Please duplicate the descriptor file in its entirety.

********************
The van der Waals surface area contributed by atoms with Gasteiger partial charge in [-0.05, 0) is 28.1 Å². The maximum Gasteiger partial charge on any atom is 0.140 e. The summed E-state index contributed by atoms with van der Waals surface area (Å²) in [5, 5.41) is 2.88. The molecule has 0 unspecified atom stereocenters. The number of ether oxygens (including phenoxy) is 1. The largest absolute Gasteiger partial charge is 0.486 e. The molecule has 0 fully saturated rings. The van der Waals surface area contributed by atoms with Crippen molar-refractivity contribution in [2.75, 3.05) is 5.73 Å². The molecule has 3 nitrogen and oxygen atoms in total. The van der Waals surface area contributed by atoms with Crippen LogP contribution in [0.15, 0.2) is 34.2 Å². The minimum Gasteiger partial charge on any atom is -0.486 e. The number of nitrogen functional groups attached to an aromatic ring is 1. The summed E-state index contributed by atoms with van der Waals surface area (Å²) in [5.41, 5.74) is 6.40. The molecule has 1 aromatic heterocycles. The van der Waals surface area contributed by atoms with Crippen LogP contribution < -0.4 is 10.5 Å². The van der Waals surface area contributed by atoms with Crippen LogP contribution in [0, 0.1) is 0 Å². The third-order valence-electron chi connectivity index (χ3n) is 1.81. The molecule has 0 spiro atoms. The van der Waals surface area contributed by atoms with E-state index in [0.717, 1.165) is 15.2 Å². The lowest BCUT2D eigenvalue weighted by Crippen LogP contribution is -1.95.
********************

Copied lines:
The van der Waals surface area contributed by atoms with Gasteiger partial charge in [-0.05, 0) is 28.1 Å². The maximum Gasteiger partial charge on any atom is 0.140 e. The summed E-state index contributed by atoms with van der Waals surface area (Å²) in [5, 5.41) is 2.88. The molecule has 0 unspecified atom stereocenters. The number of ether oxygens (including phenoxy) is 1. The largest absolute Gasteiger partial charge is 0.486 e. The molecule has 0 fully saturated rings. The van der Waals surface area contributed by atoms with Crippen molar-refractivity contribution in [2.75, 3.05) is 5.73 Å². The molecule has 3 nitrogen and oxygen atoms in total. The van der Waals surface area contributed by atoms with Crippen LogP contribution in [0.15, 0.2) is 34.2 Å². The minimum Gasteiger partial charge on any atom is -0.486 e. The number of nitrogen functional groups attached to an aromatic ring is 1. The summed E-state index contributed by atoms with van der Waals surface area (Å²) in [5.41, 5.74) is 6.40. The molecule has 1 aromatic heterocycles. The van der Waals surface area contributed by atoms with Crippen LogP contribution < -0.4 is 10.5 Å². The van der Waals surface area contributed by atoms with Crippen LogP contribution in [0, 0.1) is 0 Å². The third-order valence-electron chi connectivity index (χ3n) is 1.81. The molecule has 0 spiro atoms. The van der Waals surface area contributed by atoms with E-state index in [0.717, 1.165) is 15.2 Å². The lowest BCUT2D eigenvalue weighted by Crippen LogP contribution is -1.95.